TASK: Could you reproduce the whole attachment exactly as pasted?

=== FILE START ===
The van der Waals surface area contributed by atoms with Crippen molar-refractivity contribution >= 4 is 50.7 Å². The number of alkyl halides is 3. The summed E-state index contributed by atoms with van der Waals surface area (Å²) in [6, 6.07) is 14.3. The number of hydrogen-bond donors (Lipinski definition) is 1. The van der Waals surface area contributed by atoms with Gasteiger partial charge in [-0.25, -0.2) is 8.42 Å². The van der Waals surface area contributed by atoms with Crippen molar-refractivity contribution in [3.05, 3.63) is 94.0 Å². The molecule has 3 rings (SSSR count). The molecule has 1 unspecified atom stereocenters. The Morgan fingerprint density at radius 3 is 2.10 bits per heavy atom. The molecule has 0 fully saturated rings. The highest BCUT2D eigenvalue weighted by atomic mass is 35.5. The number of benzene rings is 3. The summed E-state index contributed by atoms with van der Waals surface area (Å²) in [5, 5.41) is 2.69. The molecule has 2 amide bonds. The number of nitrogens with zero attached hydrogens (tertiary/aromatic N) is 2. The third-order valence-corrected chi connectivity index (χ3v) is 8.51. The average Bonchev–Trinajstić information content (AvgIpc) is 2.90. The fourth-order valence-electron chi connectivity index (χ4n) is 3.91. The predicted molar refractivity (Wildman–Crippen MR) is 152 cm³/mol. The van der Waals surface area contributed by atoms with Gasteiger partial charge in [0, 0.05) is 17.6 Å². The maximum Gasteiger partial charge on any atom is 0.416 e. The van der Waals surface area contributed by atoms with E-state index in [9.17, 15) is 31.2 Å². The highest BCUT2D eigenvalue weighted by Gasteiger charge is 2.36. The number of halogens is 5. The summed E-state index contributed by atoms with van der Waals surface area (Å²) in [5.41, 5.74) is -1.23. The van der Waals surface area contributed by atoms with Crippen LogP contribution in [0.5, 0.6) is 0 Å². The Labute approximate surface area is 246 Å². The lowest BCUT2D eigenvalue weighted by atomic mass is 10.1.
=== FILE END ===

The van der Waals surface area contributed by atoms with Crippen molar-refractivity contribution >= 4 is 50.7 Å². The number of alkyl halides is 3. The summed E-state index contributed by atoms with van der Waals surface area (Å²) in [6, 6.07) is 14.3. The number of hydrogen-bond donors (Lipinski definition) is 1. The van der Waals surface area contributed by atoms with Gasteiger partial charge in [-0.25, -0.2) is 8.42 Å². The van der Waals surface area contributed by atoms with Crippen molar-refractivity contribution in [3.05, 3.63) is 94.0 Å². The molecule has 3 rings (SSSR count). The molecule has 1 unspecified atom stereocenters. The Morgan fingerprint density at radius 3 is 2.10 bits per heavy atom. The molecule has 0 fully saturated rings. The highest BCUT2D eigenvalue weighted by atomic mass is 35.5. The number of benzene rings is 3. The summed E-state index contributed by atoms with van der Waals surface area (Å²) in [5, 5.41) is 2.69. The molecule has 2 amide bonds. The number of nitrogens with zero attached hydrogens (tertiary/aromatic N) is 2. The third-order valence-corrected chi connectivity index (χ3v) is 8.51. The average Bonchev–Trinajstić information content (AvgIpc) is 2.90. The fourth-order valence-electron chi connectivity index (χ4n) is 3.91. The predicted molar refractivity (Wildman–Crippen MR) is 152 cm³/mol. The van der Waals surface area contributed by atoms with Gasteiger partial charge in [0, 0.05) is 17.6 Å². The maximum Gasteiger partial charge on any atom is 0.416 e. The van der Waals surface area contributed by atoms with E-state index in [9.17, 15) is 31.2 Å². The highest BCUT2D eigenvalue weighted by Gasteiger charge is 2.36. The number of halogens is 5. The summed E-state index contributed by atoms with van der Waals surface area (Å²) in [5.41, 5.74) is -1.23. The van der Waals surface area contributed by atoms with Crippen LogP contribution in [0.5, 0.6) is 0 Å². The Labute approximate surface area is 246 Å². The lowest BCUT2D eigenvalue weighted by atomic mass is 10.1.